A year has gone by since then. The world has witnessed quite a few natural disasters since then: earthquakes, bush fire, droughts, floods. In my own country, we have seen a devastating cloudburst and a series of cyclones. In each of these disasters, many lives were lost, but many were also saved. But the number of deaths were always the highest in places where people were surrounded by nothing but water. Typhoon Hayan in the Philippines was one example that claimed over 5000 lives(including relatives of one of my very close friend Paulina who lives in Tacloban). Between reading and writing about them, one voice came back like a wave of stormy water and hitting me, "where will we go?"

Monday, June 02, 2014

Badaun Rape and Murder: Lets Stay Angry

If you have been following the news from Asia in the past few days,  you may have heard of the latest act of violence against women that has horrified India: 2 teen age girls abducted, raped and then hanged in a village called Katra Sahdatganj of Badaun - a district about 220 km north-east of New Delhi. The girls were cousins and had gone out to relieve themselves in the bush because their home didn’t have a toilet, when they went missing. 

The heart-wrenching story told by one of the girl’s father reveals that the girls were abducted in 27th May (Tuesday) evening. The father went to the police that night, pleaded with them to find his girls, but the policemen on duty refused to either listen or act. In fact, one of them mocked the man who is from a 'lower caste' and said ‘go and check, you may find your girls hanging from a tree’. Next day, just as the policeman had said it, the father – and the rest of the village – indeed saw the girls’ bodies hanging in an orchard.

Since the news came in the light, protests and condemnations have poured in from all quarters.  A number of political leaders have visited the girls’ family and expressed their sympathy. The media has been camping in the village and has been reporting many more cases of rape and abduction of women that have taken place in that area. The latest words of condemnation have come from the United Nations which hassaid, ‘Violence against women is a human rights issue, not a women's issue’.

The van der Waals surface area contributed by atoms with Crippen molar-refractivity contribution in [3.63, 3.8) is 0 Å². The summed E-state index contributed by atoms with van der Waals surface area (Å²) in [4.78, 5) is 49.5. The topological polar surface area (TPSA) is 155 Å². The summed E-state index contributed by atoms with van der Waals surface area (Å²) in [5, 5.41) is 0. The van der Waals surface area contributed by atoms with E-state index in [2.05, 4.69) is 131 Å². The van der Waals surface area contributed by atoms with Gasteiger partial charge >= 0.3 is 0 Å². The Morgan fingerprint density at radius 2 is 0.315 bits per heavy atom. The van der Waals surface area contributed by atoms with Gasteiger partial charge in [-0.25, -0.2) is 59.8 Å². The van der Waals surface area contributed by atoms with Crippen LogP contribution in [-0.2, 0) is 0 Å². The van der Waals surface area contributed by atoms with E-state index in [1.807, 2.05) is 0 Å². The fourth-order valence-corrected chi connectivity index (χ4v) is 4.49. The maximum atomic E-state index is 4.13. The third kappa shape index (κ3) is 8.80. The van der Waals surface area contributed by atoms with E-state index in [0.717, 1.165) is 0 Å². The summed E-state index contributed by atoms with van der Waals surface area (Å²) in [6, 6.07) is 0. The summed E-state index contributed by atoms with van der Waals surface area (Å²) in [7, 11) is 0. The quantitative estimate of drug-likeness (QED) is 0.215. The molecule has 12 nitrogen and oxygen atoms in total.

Now, besides the obvious lack of security for women and good governance, the horrible rape and murder also point out another of India’s ugliest truths: women are increasingly falling prey to sexual predators due to lack of sanitation facilities.

Friday, May 09, 2014

Dehorning Rhinos to End Poaching : Theory of the Absurd!

The first time that I heard the government of Assam was planning to dehorn Rhinos to as a means of conservation, I thought it was a joke. And so I laughed. It reminded me of a folk tale where a man ate rice off the floor to prevent stealing of his plates.

Courtesy: Deviant Art
Today, after many weeks , I am still laughing. Because, it seems, the government is indeed serious about severing the rhinos' horns (so what if its not life-threatening?) to keep the poachers at bay. In other words, it is serious about following that man that ate the rice off the floor! 

But, the question is, why would anyone cook up such a plan?

Two words come to my mind: 1) desperation and 2) laziness. Assam - the only natural habitat of the one-horn rhinos has always been a target of wildlife smugglers and poachers.The largest number of the rhinos (2500) are found in Kaziranga national park. And, 41 rhinos have been killed in 2013 by poachers in this Kaziranga park alone. 

Sunday, April 13, 2014

Any Time Water - Idea worth spreading

Any Time Water  is a machine that dispenses clean water 24X7 at very low cost. Now that's the kind of  technology we need , right now.

It's only mid - April, but Hyderabad is reeling under a heat wave with the mercury hitting  39 degree celcius. And, adding to the  woes of  locals is an acute shortage of water. How acute is the shortage? Consider this: the government supplies water to every house premise for 1 hour, 3 times a week. Considering every house  has 3-4 apartments which means 3-4 families, this 1-hour of water supply, when distributed among the families, gives only enough water to drink.

And thats what everyone does: store and save the water for drinking.

For the rest - bathing, washing clothes, homes, utensils, water plants, if you have any and bathing pets - you either dig a bore well, or buy from private water suppliers.  In either case, the water either has high level of alkaline or fluoride. In fact, the water supplied by private tankers (they charge INR 400 for about 2000 liters) you don't know where they are bringing it from and how polluted it is. Don't want it? Then sit at home and sulk. Nobody gives a damn!

'Nobody cares.' Well, this is pretty much what I always felt, until I heard of a village not very far from here getting Any time Water.
Now, everyone knows of Any Time Money. But Any Time Water? Well, in a nutshell, its a machine that dispenses water, any time you want!

Here is how it  actually works: